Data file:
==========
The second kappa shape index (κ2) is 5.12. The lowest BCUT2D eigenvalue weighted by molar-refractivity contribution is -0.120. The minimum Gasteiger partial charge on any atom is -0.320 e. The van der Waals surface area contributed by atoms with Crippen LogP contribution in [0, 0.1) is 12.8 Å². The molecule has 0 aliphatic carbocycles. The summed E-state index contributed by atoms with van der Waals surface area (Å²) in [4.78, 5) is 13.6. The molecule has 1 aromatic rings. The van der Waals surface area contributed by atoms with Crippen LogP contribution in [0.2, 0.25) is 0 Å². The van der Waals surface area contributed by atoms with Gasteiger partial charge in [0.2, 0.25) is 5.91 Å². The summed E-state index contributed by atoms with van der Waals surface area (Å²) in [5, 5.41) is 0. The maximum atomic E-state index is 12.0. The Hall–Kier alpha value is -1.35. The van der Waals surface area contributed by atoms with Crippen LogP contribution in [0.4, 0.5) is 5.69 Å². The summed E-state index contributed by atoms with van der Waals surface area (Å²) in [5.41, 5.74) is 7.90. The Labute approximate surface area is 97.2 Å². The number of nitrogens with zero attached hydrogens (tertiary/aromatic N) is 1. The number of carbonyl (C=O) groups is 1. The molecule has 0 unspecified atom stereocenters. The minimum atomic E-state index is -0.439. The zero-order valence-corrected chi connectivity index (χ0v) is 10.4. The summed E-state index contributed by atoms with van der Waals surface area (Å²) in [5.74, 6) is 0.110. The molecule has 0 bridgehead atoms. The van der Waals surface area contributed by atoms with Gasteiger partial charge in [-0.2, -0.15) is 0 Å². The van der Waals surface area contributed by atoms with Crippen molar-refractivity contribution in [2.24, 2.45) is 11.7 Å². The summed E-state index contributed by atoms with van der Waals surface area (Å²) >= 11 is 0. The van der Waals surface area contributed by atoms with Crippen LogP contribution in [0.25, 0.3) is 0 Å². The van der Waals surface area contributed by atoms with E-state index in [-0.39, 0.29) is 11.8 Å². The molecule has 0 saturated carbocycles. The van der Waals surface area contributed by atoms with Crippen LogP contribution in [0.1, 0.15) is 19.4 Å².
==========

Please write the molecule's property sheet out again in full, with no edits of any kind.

The second kappa shape index (κ2) is 5.12. The lowest BCUT2D eigenvalue weighted by molar-refractivity contribution is -0.120. The minimum Gasteiger partial charge on any atom is -0.320 e. The van der Waals surface area contributed by atoms with Crippen LogP contribution in [0, 0.1) is 12.8 Å². The molecule has 0 aliphatic carbocycles. The summed E-state index contributed by atoms with van der Waals surface area (Å²) in [4.78, 5) is 13.6. The molecule has 1 aromatic rings. The van der Waals surface area contributed by atoms with Crippen LogP contribution in [0.2, 0.25) is 0 Å². The van der Waals surface area contributed by atoms with Gasteiger partial charge in [0.2, 0.25) is 5.91 Å². The summed E-state index contributed by atoms with van der Waals surface area (Å²) in [5, 5.41) is 0. The maximum atomic E-state index is 12.0. The Hall–Kier alpha value is -1.35. The van der Waals surface area contributed by atoms with Crippen LogP contribution in [0.4, 0.5) is 5.69 Å². The summed E-state index contributed by atoms with van der Waals surface area (Å²) in [5.41, 5.74) is 7.90. The Labute approximate surface area is 97.2 Å². The number of nitrogens with zero attached hydrogens (tertiary/aromatic N) is 1. The number of carbonyl (C=O) groups is 1. The molecule has 0 unspecified atom stereocenters. The minimum atomic E-state index is -0.439. The zero-order valence-corrected chi connectivity index (χ0v) is 10.4. The summed E-state index contributed by atoms with van der Waals surface area (Å²) in [5.74, 6) is 0.110. The molecule has 0 bridgehead atoms. The van der Waals surface area contributed by atoms with Gasteiger partial charge in [-0.2, -0.15) is 0 Å². The van der Waals surface area contributed by atoms with Crippen molar-refractivity contribution in [2.24, 2.45) is 11.7 Å². The summed E-state index contributed by atoms with van der Waals surface area (Å²) >= 11 is 0. The van der Waals surface area contributed by atoms with Crippen LogP contribution in [0.25, 0.3) is 0 Å². The van der Waals surface area contributed by atoms with E-state index in [-0.39, 0.29) is 11.8 Å². The molecule has 0 saturated carbocycles. The van der Waals surface area contributed by atoms with Crippen LogP contribution in [0.1, 0.15) is 19.4 Å².